Stills from Us Kids.
Ever since they organized the first March For Our Lives protest on March 24, 2018 — one of the largest youth-led movements in recent history — the student activists have worked tirelessly to remove governmental officials who support the NRA from office, transforming their grief and anger into action and community building. They’ve made it a point to show up for Black and brown communities, who are at least 10x more likely to suffer from gun violence. Collaboration has been key to making all of their efforts happen. “It’s been a really hard journey, but we’ve had a lot of progress that we’ve made in part because of those that have come before us and mentors, like Erica Ford, who have helped us along the way,” David tells i-D.
A new documentary, called Us Kids, captures the trajectory of the students efforts and follows the Parkland survivors 18 months after the shooting. Directed by Kim A. Snyder, the film is an honest portrayal of the teenagers’ lives, striking a balance between the horrifying experience of surviving a school shooting to feeling hopeful and optimistic by how many activists have come together to incite change. Kim, who directed NEWTOWN, a documentary about the Sandy Hook shooting (that took the lives of 26 first graders and their teachers), believes we can learn a lot from the Parkland kids.
“Their engagement with youth and adults in disparate parts of the country, with varying views, in such a respectful and patient way made me feel hopeful that civic dialogue as we once knew it might be possible in these polarizing times,” Kim says. This is something she hopes viewers of the documentary will recognize as well, especially ahead of one of the most important elections in history.
“One of the reasons why we’re really excited about the documentary,” David says, “is because it’s something that people can watch, especially young people, and see the impact of what happens when you vote.” Ahead of its release, i-D spoke with David about Us Kids and what he’s learned about activism.
It was really hard to put together questions to ask you. What has it been like building this movement?
It’s been a journey for sure. I think the important thing to recognize though, is that it wasn’t me that built the movement. I wouldn’t even argue that it was necessarily, you know, March For Our Lives that built the movement. I would argue it was these groups that have been working for decades, you know, parents that decades ago lost their children to gun violence. Siblings that lost their brothers and sisters to gun violence. I would say more than anything, it started with people like Erica Ford in New York City, and others decades ago who have never been recognized. If I was to give credit to anyone, it would be the predominantly Black and brown [people], and the LGBTQ+ community, who have never gotten the attention that they deserve or acknowledgement for the work that they’ve done for decades to get gun violence down as much as possible in their communities.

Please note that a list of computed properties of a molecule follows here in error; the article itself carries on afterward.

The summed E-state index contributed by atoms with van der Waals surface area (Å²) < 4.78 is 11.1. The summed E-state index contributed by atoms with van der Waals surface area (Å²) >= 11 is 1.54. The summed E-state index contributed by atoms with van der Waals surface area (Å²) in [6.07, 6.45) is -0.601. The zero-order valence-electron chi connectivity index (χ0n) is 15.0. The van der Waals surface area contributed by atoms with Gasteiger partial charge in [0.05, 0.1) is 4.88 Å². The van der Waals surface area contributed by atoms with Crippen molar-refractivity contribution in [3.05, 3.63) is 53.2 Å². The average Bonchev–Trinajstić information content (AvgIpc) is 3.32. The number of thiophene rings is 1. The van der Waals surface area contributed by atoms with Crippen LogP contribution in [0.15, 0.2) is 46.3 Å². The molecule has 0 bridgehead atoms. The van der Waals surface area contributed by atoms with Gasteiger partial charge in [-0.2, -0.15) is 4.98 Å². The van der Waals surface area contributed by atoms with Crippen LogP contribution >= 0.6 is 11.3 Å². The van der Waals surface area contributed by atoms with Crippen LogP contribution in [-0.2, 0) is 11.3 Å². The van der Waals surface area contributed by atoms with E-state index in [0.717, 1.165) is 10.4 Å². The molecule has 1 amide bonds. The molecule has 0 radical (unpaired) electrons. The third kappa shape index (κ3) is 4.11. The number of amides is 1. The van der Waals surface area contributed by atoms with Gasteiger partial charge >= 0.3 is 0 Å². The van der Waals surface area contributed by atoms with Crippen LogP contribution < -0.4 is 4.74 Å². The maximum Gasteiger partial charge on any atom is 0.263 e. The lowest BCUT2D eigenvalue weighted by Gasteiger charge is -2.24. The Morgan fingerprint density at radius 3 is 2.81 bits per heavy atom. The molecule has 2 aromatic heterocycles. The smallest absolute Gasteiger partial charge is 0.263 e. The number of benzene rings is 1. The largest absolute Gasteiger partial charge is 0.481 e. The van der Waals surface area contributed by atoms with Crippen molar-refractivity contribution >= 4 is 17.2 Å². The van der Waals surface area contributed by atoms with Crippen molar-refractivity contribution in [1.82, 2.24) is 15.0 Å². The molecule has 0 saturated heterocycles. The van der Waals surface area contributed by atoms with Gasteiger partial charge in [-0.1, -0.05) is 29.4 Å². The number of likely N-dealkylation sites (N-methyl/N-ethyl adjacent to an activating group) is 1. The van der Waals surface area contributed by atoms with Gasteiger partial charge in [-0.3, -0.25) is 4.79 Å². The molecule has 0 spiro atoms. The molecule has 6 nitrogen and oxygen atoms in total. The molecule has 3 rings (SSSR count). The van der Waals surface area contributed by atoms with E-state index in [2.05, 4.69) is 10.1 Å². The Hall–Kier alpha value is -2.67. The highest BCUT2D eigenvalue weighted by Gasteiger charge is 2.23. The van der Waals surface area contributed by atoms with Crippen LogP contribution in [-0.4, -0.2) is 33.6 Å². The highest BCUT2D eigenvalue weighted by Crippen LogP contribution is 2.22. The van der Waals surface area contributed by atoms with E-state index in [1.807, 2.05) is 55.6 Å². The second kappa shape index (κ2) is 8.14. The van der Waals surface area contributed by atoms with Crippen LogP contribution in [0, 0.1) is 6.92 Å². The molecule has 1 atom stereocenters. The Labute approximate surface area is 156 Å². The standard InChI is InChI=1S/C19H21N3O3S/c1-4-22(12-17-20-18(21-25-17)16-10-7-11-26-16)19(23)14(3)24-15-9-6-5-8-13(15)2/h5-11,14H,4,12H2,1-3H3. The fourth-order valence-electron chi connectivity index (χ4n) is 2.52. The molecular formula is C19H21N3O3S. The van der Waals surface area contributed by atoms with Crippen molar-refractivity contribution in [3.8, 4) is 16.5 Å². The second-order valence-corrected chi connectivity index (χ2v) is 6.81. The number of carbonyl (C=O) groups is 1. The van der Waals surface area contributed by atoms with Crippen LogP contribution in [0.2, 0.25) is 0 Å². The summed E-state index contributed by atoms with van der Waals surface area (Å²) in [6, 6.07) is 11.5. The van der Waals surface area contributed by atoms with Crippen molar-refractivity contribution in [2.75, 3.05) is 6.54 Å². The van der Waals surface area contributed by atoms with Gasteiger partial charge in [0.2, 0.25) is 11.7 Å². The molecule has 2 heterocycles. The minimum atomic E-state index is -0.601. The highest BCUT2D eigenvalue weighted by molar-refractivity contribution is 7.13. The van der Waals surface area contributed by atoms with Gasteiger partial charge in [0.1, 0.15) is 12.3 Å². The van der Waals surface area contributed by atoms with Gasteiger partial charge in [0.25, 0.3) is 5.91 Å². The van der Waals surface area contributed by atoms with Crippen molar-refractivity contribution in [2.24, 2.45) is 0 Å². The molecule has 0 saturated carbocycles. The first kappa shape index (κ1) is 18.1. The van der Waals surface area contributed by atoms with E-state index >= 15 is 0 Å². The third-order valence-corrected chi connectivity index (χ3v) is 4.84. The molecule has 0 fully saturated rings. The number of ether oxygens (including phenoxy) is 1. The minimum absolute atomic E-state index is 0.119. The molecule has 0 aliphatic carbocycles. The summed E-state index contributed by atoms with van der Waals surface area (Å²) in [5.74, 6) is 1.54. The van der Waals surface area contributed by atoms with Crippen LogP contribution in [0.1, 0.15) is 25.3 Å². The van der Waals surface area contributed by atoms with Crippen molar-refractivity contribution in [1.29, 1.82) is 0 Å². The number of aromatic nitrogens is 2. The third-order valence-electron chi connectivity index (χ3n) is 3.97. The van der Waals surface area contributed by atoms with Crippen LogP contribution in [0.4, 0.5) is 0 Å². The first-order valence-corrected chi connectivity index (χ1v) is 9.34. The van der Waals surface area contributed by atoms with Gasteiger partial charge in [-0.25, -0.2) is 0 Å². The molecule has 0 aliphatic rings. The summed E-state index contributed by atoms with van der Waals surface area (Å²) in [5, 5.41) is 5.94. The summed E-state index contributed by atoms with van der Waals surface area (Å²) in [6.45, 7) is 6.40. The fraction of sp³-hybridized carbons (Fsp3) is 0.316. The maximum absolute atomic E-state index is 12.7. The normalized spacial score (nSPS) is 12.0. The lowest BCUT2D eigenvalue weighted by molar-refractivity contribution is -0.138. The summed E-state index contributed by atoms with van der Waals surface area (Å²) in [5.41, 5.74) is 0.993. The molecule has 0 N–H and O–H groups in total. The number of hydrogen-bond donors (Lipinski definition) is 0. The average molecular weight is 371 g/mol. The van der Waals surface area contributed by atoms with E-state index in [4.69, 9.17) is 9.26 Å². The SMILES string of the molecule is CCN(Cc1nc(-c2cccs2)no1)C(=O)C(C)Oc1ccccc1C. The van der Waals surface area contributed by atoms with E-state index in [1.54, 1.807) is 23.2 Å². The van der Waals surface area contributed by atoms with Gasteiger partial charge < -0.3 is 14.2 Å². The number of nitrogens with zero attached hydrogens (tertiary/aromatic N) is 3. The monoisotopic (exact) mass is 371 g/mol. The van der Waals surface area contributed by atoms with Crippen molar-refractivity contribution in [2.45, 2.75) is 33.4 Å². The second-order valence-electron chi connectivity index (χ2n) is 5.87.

How have you built on what they were already creating? How did you expand on that or collaborate with them?
It was really through a lens of collaboration. We went across the country and met with community organizers and we tried to do whatever we could to help raise money for them through merchandise sales, and [organizing] at the town halls and building coalitions, asking people how March For Our Lives could be helpful in their community. At the time when March started, we obviously didn’t understand what goes on in any other community than Parkland.
More people got involved with the organization, it’s really been about collaboration and helping to build a rising tide for the movement, not necessarily being solely concerned with who gets credit for what, but trying to praise each other publicly and doing the work to lift each other’s voices up. Some of the parents in Parkland, like Manuel Oliver, for example, or Fred Gutenberg, and others have been working every day since their child was stolen from them by gun violence
I was wondering what it was like engaging with the protestors at the different March For Our Lives events?
It was a little intimidating considering they were shouting our names. I mean, it’s complicated because sometimes obviously, we didn’t necessarily know who they were. We didn’t know if they were conservatives or if they were extremists. It was interesting to see how some people were willing to agree to disagree, or even support some of the things that March supports. Even though it’s not everything, but to see that there can be progress that is made was something foreign to me. I thought it was certainly interesting, that’s for sure. But for some people who engage with those on the far right and explain why we support what we support, it can make it a lot harder for them to believe that you’re some kind of [leftist] pawn or something, and that that we’re really just doing this because we don’t want what happened at our school to happen to any community or any school.